Town of North Andover
Department of Public Health
Brian LaGrasse, Director of Public Health
120 Main Street
North Andover, MA 01845
Thursday, Dec. 28, 2017
Contact: John Guilfoil
Email: [email protected]
North Andover Public Health Department Shares Carbon Monoxide Safety Tips
NORTH ANDOVER – With temperatures expected to remain below freezing for the next several days, the North Andover Public Health Department is reminding residents to follow important carbon monoxide safety tips.
Known also as the “invisible killer,” carbon monoxide (CO) is an odorless, colorless, tasteless and poisonous gas produced whenever any fuel is burned, such as gas, oil, kerosene, wood or charcoal. Other sources of CO include furnaces and water heaters, chimneys, wood stoves, grills, camping stoves, gas ovens and gas snow removal or yard equipment machines.
“Taking steps to protect yourself and your family from carbon monoxide poisoning is extremely important, especially when temperatures are dropping so low and many residents rely on alternate heating sources,” said Brian LaGrasse, North Andover Director of Public Health. “Please consider these safety tips and remember to test all smoke and carbon monoxide alarms regularly.”
According to the Centers for Disease Control and Prevention (CDC), every year, at least 430 people die and approximately 50,000 people visit the emergency room as a result of accidental CO poisoning in the United States.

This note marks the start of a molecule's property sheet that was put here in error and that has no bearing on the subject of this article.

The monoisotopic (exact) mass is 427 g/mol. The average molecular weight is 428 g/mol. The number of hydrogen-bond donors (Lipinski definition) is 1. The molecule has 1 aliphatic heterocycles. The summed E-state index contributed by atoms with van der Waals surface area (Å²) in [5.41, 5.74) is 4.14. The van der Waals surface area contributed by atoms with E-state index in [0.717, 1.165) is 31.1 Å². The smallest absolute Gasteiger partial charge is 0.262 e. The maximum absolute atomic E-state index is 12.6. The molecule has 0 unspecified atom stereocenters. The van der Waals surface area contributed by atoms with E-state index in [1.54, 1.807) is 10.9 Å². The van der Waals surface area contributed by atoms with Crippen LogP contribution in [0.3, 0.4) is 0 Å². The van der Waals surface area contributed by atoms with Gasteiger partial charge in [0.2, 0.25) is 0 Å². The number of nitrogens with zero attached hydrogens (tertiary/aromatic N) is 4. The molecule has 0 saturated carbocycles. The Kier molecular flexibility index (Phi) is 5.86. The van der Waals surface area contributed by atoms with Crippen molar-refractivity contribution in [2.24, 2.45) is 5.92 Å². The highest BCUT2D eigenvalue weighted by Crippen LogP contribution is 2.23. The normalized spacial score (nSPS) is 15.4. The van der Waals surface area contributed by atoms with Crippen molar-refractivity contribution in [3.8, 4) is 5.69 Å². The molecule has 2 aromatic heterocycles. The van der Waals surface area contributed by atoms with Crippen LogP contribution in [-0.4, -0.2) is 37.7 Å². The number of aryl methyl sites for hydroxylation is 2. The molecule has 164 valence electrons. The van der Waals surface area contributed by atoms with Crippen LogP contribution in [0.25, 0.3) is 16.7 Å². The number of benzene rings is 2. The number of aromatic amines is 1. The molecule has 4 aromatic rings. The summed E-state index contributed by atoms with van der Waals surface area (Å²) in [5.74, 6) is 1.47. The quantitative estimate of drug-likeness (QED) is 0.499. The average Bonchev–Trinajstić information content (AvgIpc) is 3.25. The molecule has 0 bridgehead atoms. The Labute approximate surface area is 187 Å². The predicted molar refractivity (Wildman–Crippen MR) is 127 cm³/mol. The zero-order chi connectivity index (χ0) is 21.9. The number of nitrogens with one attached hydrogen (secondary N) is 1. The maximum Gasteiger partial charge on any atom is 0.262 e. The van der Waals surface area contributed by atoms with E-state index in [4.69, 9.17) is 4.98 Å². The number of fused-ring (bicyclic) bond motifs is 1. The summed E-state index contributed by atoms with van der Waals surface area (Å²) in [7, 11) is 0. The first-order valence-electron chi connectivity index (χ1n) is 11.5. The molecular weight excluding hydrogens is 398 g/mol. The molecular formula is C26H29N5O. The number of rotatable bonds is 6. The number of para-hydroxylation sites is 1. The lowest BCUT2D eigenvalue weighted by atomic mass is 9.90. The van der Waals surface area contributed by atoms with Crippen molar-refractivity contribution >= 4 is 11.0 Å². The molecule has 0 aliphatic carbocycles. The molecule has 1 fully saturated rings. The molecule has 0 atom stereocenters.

Exposure to carbon monoxide can produce flu-like symptoms such as headaches, nausea, dizziness, confusion, fainting, unconsciousness, and in serious cases, can be fatal. If you suspect you have be exposed to CO, get out of the house and call the fire department from a cell phone or a neighbor’s house. If you experience any symptoms associated with CO poisoning, seek medical attention immediately.
The North Andover Health Department recommends that residents follow these safety procedures outlined by the Massachusetts Department of Fire Services:
- Before the heating season every year, have a qualified service technician inspect your appliances.
- Check vent pipes, flues and chimneys for leaks or blockages.
- Always make sure furnace and dryer exhaust vents are clear of snow.
- Use care when shoveling out vehicles, and be sure the tail pipe and undercarriage are free of snow before turning on the engine.
- Don’t leave a vehicle running inside a garage, even if the door is open. Fumes will quickly build up inside a home if the two spaces are connected.
- Never use a charcoal grill or gasoline-powered engines (generators, chain saws, blowers, weed trimmers, mowers, or snow blowers) indoors or near doors or windows.
- Place grills and generators outside, facing away from doors, windows and vents.
- Do not use a gas oven to heat your home.
- Install carbon monoxide alarms on every level of your home. Do not place a CO alarm in a garage or near the stove or fireplace. Always install an alarm according to the manufacturer’s specifications.
- Locate CO alarms near bedrooms so family members will wake up if the alarm goes off at night. Alarms should be kept away from open windows or doors, excessively hot, cold or damp areas and “dead-air spaces,” such as corners of rooms and peaks of ceilings.
- To ensure that carbon monoxide alarms are functioning properly, they should be replaced every five to seven years according to directions. After a prolonged power outage, back-up batteries should be checked.
For more information about carbon monoxide poisoning, visit the Department of Fire Services website.